PostScript goes to the Hill this week, where the Senate Aging Committee held a hearing on academic detailing, the practice of providing doctors with unbiased, evidence-based drug information to counteract pharmaceutical sales pitches. The hearing was held in anticipation of legislation from Sens. Herb Kohl (D-W) and Richard Durbin (D-IL) to build a federal academic detailing program.
According to the BNA Health Care Daily Report, “The Kohl-Durbin proposed academic detailing legislation would provide grant money to public entities…for hiring academic detailers who would provide educational materials at doctors’ offices and conferences.”
Among those who testified were Dr. Jerry Avorn, a Harvard Medical School professor and lead of the Independent Drug Information Service in Pennsylvania; Sharam Ahari, a former drug-rep who now educates about insider tactics of sales reps; and Allan Coukell, policy director of the Prescription Project.
The BNA also reported that a Senate committee aide called the bill a cost-saver and anticipated strong bi-partisan support. Read the Prescription Project report on the cost-effectiveness of academic detailing here.
Good day, Sunshine
And yesterday on the other side of the Hill, Reps. Peter DeFazio (D-OR) and and Pete Stark (D-CA) announced a companion bill to the Senate’s Physician Payments Sunshine Act. Both bills would require drug and medical device companies to disclose payments to physicians twice yearly in a centralized and public online database.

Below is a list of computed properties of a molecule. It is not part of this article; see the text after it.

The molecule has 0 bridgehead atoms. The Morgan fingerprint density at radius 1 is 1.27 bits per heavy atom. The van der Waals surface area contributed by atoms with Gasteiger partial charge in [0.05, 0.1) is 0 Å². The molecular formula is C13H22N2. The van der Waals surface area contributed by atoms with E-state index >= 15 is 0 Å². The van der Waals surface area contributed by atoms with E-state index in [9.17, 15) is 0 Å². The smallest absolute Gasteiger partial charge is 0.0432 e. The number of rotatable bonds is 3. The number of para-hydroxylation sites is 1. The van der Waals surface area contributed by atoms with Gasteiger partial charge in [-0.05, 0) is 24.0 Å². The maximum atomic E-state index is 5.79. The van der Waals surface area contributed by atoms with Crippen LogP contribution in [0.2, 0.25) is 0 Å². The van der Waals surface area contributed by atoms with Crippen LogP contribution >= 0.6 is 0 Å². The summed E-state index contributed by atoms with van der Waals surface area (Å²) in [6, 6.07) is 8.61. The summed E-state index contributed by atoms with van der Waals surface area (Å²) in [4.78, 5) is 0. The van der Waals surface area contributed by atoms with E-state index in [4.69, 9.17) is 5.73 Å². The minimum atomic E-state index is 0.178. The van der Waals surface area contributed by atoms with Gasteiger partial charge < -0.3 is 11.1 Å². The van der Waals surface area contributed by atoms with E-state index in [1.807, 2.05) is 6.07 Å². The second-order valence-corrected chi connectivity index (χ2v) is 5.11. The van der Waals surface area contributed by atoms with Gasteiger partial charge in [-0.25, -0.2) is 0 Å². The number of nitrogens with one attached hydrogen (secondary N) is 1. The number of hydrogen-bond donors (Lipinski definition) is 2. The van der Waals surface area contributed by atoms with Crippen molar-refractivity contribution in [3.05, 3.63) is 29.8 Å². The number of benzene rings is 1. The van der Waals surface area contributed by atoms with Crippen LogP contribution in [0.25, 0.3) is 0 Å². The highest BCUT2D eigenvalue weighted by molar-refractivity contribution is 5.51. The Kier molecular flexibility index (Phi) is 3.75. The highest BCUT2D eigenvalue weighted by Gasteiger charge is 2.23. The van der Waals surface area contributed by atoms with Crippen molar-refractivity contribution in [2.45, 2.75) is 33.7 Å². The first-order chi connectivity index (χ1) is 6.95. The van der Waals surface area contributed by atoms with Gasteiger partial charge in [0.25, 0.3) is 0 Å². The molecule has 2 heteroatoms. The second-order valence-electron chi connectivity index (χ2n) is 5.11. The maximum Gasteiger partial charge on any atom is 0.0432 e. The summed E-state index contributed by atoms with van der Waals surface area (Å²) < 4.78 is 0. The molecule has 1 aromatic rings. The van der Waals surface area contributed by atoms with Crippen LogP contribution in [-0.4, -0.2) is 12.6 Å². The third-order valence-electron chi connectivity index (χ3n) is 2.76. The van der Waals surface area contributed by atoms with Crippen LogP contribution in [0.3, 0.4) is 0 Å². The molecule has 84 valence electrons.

The Prescription Project is a member of the National Coalition on Medicine and Marketing, which supports both bills. Read DeFazio and Stark’s news release here.
Data-mining bill falls in Evergreen State
The Washington state legislature came close to passing a data-mining bill that would have prevented the commercial use of prescriber data in that state, but fell a few votes short at the close of session. To find out more on what happened, check out Kate Petersen’s interview with state Rep. Jamie Pedersen at the NLARx website.
Firms settle in drug-pricing case
And news of a third settlement in a 2002 drug-pricing class action lawsuit came this week. Plaintiffs were awarded $125 million in the case, which alleged that drugmakers artificial inflated the Average Wholesale Price, used by many public and private payors to set drug prices. Read all about it at the PAL blog.